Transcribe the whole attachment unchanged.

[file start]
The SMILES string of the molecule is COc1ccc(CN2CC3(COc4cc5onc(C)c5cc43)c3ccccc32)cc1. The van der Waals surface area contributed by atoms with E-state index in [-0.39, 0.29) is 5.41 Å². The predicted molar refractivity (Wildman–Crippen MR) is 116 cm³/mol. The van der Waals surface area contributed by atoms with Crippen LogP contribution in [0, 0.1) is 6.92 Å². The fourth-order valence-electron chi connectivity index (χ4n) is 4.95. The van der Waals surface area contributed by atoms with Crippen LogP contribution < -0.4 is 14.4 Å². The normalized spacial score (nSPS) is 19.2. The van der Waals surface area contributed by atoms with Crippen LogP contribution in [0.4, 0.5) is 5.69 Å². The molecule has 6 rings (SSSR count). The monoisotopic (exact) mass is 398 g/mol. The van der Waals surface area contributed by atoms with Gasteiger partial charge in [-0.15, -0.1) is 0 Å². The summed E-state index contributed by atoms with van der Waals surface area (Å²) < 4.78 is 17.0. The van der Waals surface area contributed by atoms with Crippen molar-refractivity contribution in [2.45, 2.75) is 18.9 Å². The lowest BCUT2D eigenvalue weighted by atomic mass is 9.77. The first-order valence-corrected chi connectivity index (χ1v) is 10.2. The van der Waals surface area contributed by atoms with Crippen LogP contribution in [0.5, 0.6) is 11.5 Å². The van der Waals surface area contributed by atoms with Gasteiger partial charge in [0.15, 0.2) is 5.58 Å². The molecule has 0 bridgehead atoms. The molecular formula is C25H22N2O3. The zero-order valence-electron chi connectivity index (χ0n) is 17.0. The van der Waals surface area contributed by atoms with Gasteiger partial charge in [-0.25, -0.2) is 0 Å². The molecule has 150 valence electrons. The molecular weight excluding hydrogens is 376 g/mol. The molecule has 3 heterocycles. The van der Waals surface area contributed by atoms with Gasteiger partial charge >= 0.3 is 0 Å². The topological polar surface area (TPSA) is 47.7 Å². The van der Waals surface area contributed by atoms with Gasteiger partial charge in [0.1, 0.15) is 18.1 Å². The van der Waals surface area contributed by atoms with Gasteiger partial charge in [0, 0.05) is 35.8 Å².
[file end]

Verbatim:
The SMILES string of the molecule is COc1ccc(CN2CC3(COc4cc5onc(C)c5cc43)c3ccccc32)cc1. The van der Waals surface area contributed by atoms with E-state index in [-0.39, 0.29) is 5.41 Å². The predicted molar refractivity (Wildman–Crippen MR) is 116 cm³/mol. The van der Waals surface area contributed by atoms with Crippen LogP contribution in [0, 0.1) is 6.92 Å². The fourth-order valence-electron chi connectivity index (χ4n) is 4.95. The van der Waals surface area contributed by atoms with Crippen LogP contribution < -0.4 is 14.4 Å². The normalized spacial score (nSPS) is 19.2. The van der Waals surface area contributed by atoms with Crippen LogP contribution in [0.4, 0.5) is 5.69 Å². The molecule has 6 rings (SSSR count). The monoisotopic (exact) mass is 398 g/mol. The van der Waals surface area contributed by atoms with Gasteiger partial charge in [-0.15, -0.1) is 0 Å². The summed E-state index contributed by atoms with van der Waals surface area (Å²) < 4.78 is 17.0. The van der Waals surface area contributed by atoms with Crippen molar-refractivity contribution in [2.45, 2.75) is 18.9 Å². The lowest BCUT2D eigenvalue weighted by atomic mass is 9.77. The first-order valence-corrected chi connectivity index (χ1v) is 10.2. The van der Waals surface area contributed by atoms with Crippen LogP contribution in [0.5, 0.6) is 11.5 Å². The van der Waals surface area contributed by atoms with Gasteiger partial charge in [0.15, 0.2) is 5.58 Å². The molecule has 0 bridgehead atoms. The molecular formula is C25H22N2O3. The zero-order valence-electron chi connectivity index (χ0n) is 17.0. The van der Waals surface area contributed by atoms with Gasteiger partial charge in [-0.25, -0.2) is 0 Å². The molecule has 150 valence electrons. The molecular weight excluding hydrogens is 376 g/mol. The molecule has 3 heterocycles. The van der Waals surface area contributed by atoms with Gasteiger partial charge >= 0.3 is 0 Å². The topological polar surface area (TPSA) is 47.7 Å². The van der Waals surface area contributed by atoms with Gasteiger partial charge in [0.1, 0.15) is 18.1 Å². The van der Waals surface area contributed by atoms with Gasteiger partial charge in [0, 0.05) is 35.8 Å².